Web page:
By TIFFANY RONEY
Memorial Health System is receiving superior ratings.
Memorial Health System’s in-patient rating for the previous 12 months is 80.8 percent, which puts the hospital in the 91st percentile, according to HealthStream, an organization that seeks to improve hospitals’ clinical and business outcomes.
Outpatient services saw a slight decline, but Paula Dinkel, director of Memorial Health Foundation, said she attributed this change to the hospital facility’s transition.
“A lot of the comments were, ‘It’s really hard to find our way around the hospital,’ so I think from July to September will be the true test,” Dinkel said. “Although we had a lot of glitches when we first started, we should see a lot of changes and more satisfied patients.”
The hospital is already making changes to increase its navigability. MHS CEO Mark Miller said management is working to adjust some signs to make them more readable. They are also working to install new signs, such as an ER sign with an arrow pointing to the outside door of the ER, to make certain units easier to find.
The emergency department saw an increase in patient satisfaction, from 58 percent to 66.2 percent, putting the hospital in the 77th percentile.
“One thing about emergency departments everywhere – usually when people come in, they have big things going on, so satisfaction is a little harder to meet, but that’s everywhere, not just with us. So the percentage is great,” Dinkel said.
Because of these emergency department challenges, the 8.1 percent increase in patient satisfaction led to a 24-point increase in regard to percentile rank.
“I always think we need to focus on what our percentages are or how we’re making patients happy,” Dinkel said. “Yes, it’s good to know how we rank, but we’d rather have a high percentage of our patients being happy.”
Courtyard draws support
Individuals within and far from the Abilene community are showing support for the hospital’s new courtyard.
One family purchased a redbud tree for the courtyard in memory of their son. Some MHS employees said they are planning to purchase courtyard furniture and trees for the hospital to raise money for former employees. Thirteen items have already been purchased.
“Some projects take off, some don’t. This project really drew a lot of attention and a lot of support from the community,” Miller said. “People from Salina were calling that had ties back to Abilene, so it’s been pretty interesting, pretty heartwarming.”
Miller said their farthest-away donor is a resident of California.
“We had somebody that lived in Salina and with their sister in California, the two of them went together and bought a 6-ft. bench,” Miller said.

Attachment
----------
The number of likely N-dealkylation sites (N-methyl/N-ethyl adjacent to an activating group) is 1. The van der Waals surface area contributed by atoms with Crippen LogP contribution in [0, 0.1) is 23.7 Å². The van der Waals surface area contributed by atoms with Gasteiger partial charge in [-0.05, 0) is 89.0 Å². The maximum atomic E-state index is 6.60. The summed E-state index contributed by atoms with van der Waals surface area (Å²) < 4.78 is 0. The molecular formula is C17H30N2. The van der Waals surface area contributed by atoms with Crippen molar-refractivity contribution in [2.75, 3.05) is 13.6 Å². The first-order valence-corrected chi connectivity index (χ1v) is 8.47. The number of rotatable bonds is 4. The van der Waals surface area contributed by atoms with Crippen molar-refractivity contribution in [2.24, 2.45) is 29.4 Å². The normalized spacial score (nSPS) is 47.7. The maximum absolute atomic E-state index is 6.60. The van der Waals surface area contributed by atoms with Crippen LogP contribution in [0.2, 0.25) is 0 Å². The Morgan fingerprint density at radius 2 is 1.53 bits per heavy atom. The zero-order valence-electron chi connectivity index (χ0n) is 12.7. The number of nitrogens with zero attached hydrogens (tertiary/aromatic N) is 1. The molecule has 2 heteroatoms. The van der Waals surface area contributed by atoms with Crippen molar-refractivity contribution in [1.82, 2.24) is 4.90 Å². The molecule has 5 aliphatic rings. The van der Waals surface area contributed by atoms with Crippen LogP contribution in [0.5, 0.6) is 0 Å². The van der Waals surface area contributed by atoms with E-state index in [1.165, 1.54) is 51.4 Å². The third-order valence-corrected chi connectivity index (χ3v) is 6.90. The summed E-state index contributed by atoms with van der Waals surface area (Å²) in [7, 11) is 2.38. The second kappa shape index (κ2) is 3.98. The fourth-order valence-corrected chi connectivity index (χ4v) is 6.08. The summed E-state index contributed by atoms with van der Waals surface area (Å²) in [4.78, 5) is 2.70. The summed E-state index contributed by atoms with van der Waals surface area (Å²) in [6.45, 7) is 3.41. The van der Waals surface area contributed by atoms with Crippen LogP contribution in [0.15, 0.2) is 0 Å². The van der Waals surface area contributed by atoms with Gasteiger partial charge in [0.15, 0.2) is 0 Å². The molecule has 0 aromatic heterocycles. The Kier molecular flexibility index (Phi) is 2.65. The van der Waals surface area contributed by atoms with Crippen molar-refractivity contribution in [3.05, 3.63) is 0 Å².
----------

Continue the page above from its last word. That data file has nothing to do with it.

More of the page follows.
Several items are still available for purchase: two 4-ft. benches, four 6-ft. benches, two end tables, six chairs, three red bud trees and three white birch trees.
Fitness center revamps
personal training sessions
Raelyn Swisher, director of Impact Sports & Fitness, said several fitness center clients said hour-long personal training sessions were too long. The management listened.
“We revamped it, so we’re selling a lot of half-hour sessions,” Swisher said. “That seems to go over really well.”
Five half-hour sessions are $100.
Health system keeping expenses below budget
MHS is keeping expenses below budget. One of its affiliates, Learn & Grow Depot, especially stands out from the pack. The center is ahead of budget by $12,862.
“That’s a stat we’ve all been following,” Miller said. “They’ve been having a very good year.”
Miller recommended the board continue the 2-mil tax levy.
“Many hospitals will lower their mil levy when they have a good year or they don’t have a lot of critical expenditures and then they’ll raise their mil levy when they need money because they need to build a new garage or something,” Miller said. “We charge those flat 2 mils and it goes into our overall budget. It allows us to be much more strategic in our planning and operating, so that is again what we’re recommending this year.”
The board approved this recommendation.
MHS to offer employees digital trading post
Whether they’re selling wicker baskets or Girl Scout cookies, MHS employees are about to have a place to advertise their services.
Miller said this employee benefit is the result of years of work.
“It’s something that the employees had asked for for a long time,” Miller said. “We’ve really been working on this for 2-3 years: bulletin boards, special tables and all that. This is what we came to.”
Miller said the online buy-sell-trade page and services pages can be used for a variety of offerings.
“Nowadays, an awful lot of parents don’t require their children to actually sell their own popcorn or Girl Scout Cookies, they do it for them. You’ll get a lot of employees that want to come in and do that, and we struggle,” Miller said.
To end this struggle, the pages are subject to a set of rules. For example, employees must use their personal phones to conduct trading business, and they cannot conduct business while on the clock. Cookies cannot be delivered within the facility, but they can be sold in the parking lot off the clock.
Miller said many employees have already praised the idea.
“When Sherrie (Root, executive assistant to the medical staff) saw it for the first time, she commented she thought people were really going to appreciate that,” Miller said.
These topics were discussed at MHS’ board of directors meeting on Tuesday, August 6th.